Following a healthy diet can be particularly challenging when you’re trying to save money at the same time. But there are some tips and tricks you can follow to stick your both your budget and your healthy diet. 

1. Pick up Fresh Produce Whenever Possible

Canned and pre-cut fruits and vegetables are generally more expensive than fresh produce, so try to do your own slicing and dicing to save some dough. Look for in-season vegetables as well to avoid overpaying for exotic fruits and veggies that need to be shipped long distances to get to your store. 

Some of the fruits and vegetables that are in season in the cooler fall and winter months include:

  • Apples
  • Pears
  • Figs
  • Grapes
  • Beets
  • Fennel
  • Turnip greens
  • Sweet potatoes
  • Brussels sprouts
  • Winter squash

And don’t forget to check local farmer’s markets before grocery chains – local produce is often less expensive and fresher.

2. Plan Meals before You Shop

Take a minute to write out your shopping list and plan for your meals throughout the week. While this takes a little extra time, it can save you heaps at the store.  It can be hard to figure out what and how much you need off the cuff while shopping. If you have a list and stick to it, you can avoid buying too much produce that won’t end up getting cooked. That way, you’ll have less waste and ultimately save money.

3. Cook in Big Batches 

Plan one or two healthy meals per week in large batches so you can have lots of leftovers to heat up throughout the week. Think stews, soups, and casseroles – remembering to substitute healthier options such as turkey or chicken instead of beef. This tip not only saves money, but also time.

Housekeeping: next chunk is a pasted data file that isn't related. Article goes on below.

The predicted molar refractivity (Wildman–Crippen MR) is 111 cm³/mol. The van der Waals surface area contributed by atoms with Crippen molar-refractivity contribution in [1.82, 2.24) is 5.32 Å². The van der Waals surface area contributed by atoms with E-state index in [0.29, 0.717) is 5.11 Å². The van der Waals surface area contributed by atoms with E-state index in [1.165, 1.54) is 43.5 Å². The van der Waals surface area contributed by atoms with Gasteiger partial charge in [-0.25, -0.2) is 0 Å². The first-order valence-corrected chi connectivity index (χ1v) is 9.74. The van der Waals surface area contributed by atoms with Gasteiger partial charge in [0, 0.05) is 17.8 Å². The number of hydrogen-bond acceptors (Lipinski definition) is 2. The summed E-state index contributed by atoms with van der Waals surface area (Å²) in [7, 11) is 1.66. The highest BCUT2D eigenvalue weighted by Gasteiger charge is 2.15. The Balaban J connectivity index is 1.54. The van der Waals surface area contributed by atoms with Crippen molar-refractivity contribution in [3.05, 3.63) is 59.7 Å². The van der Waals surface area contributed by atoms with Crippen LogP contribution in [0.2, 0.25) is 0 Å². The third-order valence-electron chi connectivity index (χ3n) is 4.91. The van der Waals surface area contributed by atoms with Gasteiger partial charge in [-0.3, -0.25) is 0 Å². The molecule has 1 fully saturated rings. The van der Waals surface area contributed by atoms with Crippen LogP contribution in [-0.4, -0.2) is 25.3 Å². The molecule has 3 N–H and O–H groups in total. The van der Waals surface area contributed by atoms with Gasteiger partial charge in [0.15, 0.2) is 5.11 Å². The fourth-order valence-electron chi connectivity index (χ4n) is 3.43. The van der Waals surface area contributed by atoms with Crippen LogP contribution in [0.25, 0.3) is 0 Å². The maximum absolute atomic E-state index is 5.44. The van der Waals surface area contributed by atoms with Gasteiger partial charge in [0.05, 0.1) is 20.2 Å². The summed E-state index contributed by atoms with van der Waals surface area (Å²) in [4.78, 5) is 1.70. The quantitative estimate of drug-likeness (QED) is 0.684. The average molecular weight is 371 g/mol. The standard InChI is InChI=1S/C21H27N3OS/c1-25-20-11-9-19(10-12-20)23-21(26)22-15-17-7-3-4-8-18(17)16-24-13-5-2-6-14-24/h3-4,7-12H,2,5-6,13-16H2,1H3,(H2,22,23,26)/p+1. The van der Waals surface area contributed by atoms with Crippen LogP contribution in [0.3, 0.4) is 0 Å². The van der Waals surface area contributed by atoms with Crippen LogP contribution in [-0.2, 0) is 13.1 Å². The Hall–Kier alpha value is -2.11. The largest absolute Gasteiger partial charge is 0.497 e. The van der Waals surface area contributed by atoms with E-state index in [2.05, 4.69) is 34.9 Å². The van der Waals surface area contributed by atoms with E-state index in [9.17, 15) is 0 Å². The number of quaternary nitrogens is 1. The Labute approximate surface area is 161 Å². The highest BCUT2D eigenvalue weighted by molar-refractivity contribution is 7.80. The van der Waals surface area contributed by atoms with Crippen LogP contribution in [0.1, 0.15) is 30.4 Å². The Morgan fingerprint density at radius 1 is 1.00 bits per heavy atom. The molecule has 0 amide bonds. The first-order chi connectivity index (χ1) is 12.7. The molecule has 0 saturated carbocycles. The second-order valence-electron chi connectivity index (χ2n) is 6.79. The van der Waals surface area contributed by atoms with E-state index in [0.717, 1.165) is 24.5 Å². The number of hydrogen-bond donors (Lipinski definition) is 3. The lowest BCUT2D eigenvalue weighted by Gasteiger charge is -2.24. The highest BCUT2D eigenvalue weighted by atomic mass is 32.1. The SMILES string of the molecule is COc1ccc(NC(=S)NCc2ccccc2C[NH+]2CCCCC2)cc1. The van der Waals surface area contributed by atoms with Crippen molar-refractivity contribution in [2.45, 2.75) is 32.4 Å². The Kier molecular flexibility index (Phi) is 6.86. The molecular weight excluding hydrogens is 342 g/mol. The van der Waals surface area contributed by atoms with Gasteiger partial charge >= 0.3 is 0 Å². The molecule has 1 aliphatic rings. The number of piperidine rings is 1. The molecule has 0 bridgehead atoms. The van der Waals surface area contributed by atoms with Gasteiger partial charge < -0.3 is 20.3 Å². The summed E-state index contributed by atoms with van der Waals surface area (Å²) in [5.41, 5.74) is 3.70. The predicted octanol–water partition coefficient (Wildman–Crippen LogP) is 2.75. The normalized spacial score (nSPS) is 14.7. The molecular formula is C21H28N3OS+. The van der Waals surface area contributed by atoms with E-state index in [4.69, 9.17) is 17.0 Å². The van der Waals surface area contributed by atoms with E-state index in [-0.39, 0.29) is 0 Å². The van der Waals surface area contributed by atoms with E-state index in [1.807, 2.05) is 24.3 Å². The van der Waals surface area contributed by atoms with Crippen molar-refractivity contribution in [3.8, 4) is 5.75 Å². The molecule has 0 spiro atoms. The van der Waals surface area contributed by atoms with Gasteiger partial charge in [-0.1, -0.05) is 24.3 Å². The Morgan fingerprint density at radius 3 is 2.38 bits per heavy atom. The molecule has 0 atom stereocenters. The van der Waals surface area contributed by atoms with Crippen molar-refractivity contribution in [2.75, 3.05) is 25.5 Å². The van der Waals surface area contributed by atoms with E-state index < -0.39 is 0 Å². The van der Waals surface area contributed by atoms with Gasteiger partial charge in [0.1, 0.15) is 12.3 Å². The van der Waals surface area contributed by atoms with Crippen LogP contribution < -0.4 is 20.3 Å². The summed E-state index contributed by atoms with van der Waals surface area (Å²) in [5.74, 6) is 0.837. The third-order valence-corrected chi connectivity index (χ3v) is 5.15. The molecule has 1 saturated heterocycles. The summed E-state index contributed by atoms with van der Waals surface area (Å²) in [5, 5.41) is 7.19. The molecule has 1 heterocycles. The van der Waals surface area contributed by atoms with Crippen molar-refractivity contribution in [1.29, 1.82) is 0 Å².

4. Reduce Meat Costs 

The cost of good-quality meat can quickly add up. To help cut costs and shed pounds, try a few vegetarian dinner nights per week. Vegetables cost less than good cuts of meat, and there are lots of veggie-friendly protein options to try, like lentils, chickpeas, beans, oats, and eggs.

5. Buy in Bulk

Pantry items that can be easily stored without wasting are often cheaper – not to mention more convenient – to buy in bulk. Stock up on staples to have on hand, then just add a few cooked veggies or lean meats for quick, easy meals when you don’t feel like cooking. 

Just a few suggestions for healthy bulk foods are:

  • Dried beans and lentils 
  • Frozen vegetables
  • Nutritional yeast
  • Tomato paste or stewed tomatoes 
  • Oats
  • Whole grains – just mill them yourself before using

Summary

Eating right and being your healthiest self doesn’t have to cost a fortune. With a little planning, stocking up on healthy foods and cooking in big batches can save you time and money – while helping you achieve your fitness goals along the way. If you’re looking for ways to eat healthier over the holidays, take a look at our holiday-eating tips.